Creating Self-Contained Web Applications

Been thinking lately about how I don’t want to have to eternally babysit every web application I’ve ever made. So it seems like I have a few options for future applications:

  1. Use existing community-driven projects and customize.
  2. Create application that allows for script files and database to be dynamically added, changed, or deleted.
  3. Create application that “virtualizes” the database and abstracts script files.

When I first started working with web application development… I used existing community-driven projects and customized them to try to match the needs of the user(s). At some point, however, I got tired of running up against places that were too hard to customize… which eventually lead me to create web applications from scratch. Web applications from scratch are great (at first,) because they are tailor-made from the very start. But custom applications readily become a liability for users when the application developer has decided to stop supporting the application.

One of my earlier applications tried the second method (of creating an application that allows for user additions, changes, and deletions to the application itself,) and it all seemed to work for a while. But there are dangers in allowing users to change the very foundations they are standing on in order to make those changes. (For example, would you want to be a high-rise window washer with the ability to cut your own safety rope by inadvertently saying a few words?) This second approach seems great at first but the dangers that come along with this method may not be worth the risk.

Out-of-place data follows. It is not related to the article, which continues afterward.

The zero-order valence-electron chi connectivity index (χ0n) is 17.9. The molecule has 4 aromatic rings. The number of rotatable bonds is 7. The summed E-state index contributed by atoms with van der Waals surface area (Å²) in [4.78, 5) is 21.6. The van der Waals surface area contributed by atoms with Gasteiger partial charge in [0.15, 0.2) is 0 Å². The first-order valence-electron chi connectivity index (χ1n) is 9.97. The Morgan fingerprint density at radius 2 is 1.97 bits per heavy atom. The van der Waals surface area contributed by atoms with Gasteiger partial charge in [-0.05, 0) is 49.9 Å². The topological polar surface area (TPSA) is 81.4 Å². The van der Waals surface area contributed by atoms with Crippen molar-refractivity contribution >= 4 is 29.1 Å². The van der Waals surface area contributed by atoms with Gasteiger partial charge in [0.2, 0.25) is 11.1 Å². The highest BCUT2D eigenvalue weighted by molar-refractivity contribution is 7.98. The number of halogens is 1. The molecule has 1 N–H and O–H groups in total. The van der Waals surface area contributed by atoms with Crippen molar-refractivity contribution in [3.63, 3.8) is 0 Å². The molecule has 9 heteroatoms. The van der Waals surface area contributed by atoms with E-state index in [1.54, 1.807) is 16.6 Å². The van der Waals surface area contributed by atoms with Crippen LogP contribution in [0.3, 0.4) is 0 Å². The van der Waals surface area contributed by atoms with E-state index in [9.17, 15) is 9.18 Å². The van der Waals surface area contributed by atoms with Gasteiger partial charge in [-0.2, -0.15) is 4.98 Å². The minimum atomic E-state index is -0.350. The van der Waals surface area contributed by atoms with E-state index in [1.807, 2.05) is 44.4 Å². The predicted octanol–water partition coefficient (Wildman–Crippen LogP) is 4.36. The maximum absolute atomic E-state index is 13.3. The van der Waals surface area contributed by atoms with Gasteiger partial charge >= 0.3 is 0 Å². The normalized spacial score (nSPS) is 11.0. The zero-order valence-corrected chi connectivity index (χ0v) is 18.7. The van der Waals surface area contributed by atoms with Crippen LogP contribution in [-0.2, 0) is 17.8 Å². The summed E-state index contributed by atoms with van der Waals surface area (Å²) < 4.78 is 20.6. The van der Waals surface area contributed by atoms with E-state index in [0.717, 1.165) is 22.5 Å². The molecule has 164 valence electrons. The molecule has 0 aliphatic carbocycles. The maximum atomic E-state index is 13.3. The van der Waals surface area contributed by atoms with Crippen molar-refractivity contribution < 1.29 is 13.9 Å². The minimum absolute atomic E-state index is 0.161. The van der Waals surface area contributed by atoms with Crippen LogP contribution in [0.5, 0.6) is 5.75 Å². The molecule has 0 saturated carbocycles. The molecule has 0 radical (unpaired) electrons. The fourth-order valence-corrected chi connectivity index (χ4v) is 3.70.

The third approach of “virtualizing” the database might be a safer approach to a user-customizable web application. The term “virtualizing” here refers more to the idea of “abstraction” instead of other modern-day definitions for virtualization. When a database is “virtualized” it is basically made up of unchanging table columns that point to changeable table rows. It allows for user customization for the web application… while not actually changing the database structure. This method can optionally include a similar “virtualization” pattern for actual script files, as well. This approach would potentially complicate moving this database to another framework or application, however, because database tables would end up being further abstracted than usual.

At any rate, it still seems like there should be something easier between all of these approaches; and there probably is (aside from the “just have someone else do it” option…) I just have to find a better approach, I guess.